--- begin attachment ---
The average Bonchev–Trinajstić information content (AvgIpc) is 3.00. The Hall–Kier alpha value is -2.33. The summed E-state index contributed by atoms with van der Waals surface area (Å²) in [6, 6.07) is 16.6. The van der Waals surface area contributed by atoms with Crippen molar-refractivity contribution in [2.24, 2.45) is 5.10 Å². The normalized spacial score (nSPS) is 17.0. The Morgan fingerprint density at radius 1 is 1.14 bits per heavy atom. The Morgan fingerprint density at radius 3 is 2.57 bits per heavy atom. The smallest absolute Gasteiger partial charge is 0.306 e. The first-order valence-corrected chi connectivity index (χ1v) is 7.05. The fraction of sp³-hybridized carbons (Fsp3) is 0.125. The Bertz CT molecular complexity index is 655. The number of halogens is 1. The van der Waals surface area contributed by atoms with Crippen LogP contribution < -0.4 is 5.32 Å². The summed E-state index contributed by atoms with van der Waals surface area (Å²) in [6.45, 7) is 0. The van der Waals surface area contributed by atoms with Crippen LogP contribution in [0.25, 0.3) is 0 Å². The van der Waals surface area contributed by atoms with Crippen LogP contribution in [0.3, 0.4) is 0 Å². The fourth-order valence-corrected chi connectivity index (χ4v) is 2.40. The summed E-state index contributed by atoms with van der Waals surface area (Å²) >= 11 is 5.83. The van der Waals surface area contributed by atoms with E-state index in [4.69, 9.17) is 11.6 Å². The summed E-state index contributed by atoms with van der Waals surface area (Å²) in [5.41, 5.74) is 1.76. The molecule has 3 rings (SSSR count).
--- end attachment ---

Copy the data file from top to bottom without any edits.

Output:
The average Bonchev–Trinajstić information content (AvgIpc) is 3.00. The Hall–Kier alpha value is -2.33. The summed E-state index contributed by atoms with van der Waals surface area (Å²) in [6, 6.07) is 16.6. The van der Waals surface area contributed by atoms with Crippen molar-refractivity contribution in [2.24, 2.45) is 5.10 Å². The normalized spacial score (nSPS) is 17.0. The Morgan fingerprint density at radius 1 is 1.14 bits per heavy atom. The Morgan fingerprint density at radius 3 is 2.57 bits per heavy atom. The smallest absolute Gasteiger partial charge is 0.306 e. The first-order valence-corrected chi connectivity index (χ1v) is 7.05. The fraction of sp³-hybridized carbons (Fsp3) is 0.125. The Bertz CT molecular complexity index is 655. The number of halogens is 1. The van der Waals surface area contributed by atoms with Crippen LogP contribution < -0.4 is 5.32 Å². The summed E-state index contributed by atoms with van der Waals surface area (Å²) in [6.45, 7) is 0. The van der Waals surface area contributed by atoms with Crippen LogP contribution in [0.25, 0.3) is 0 Å². The van der Waals surface area contributed by atoms with Crippen LogP contribution in [0.3, 0.4) is 0 Å². The fourth-order valence-corrected chi connectivity index (χ4v) is 2.40. The summed E-state index contributed by atoms with van der Waals surface area (Å²) >= 11 is 5.83. The van der Waals surface area contributed by atoms with E-state index in [4.69, 9.17) is 11.6 Å². The summed E-state index contributed by atoms with van der Waals surface area (Å²) in [5.41, 5.74) is 1.76. The molecule has 3 rings (SSSR count).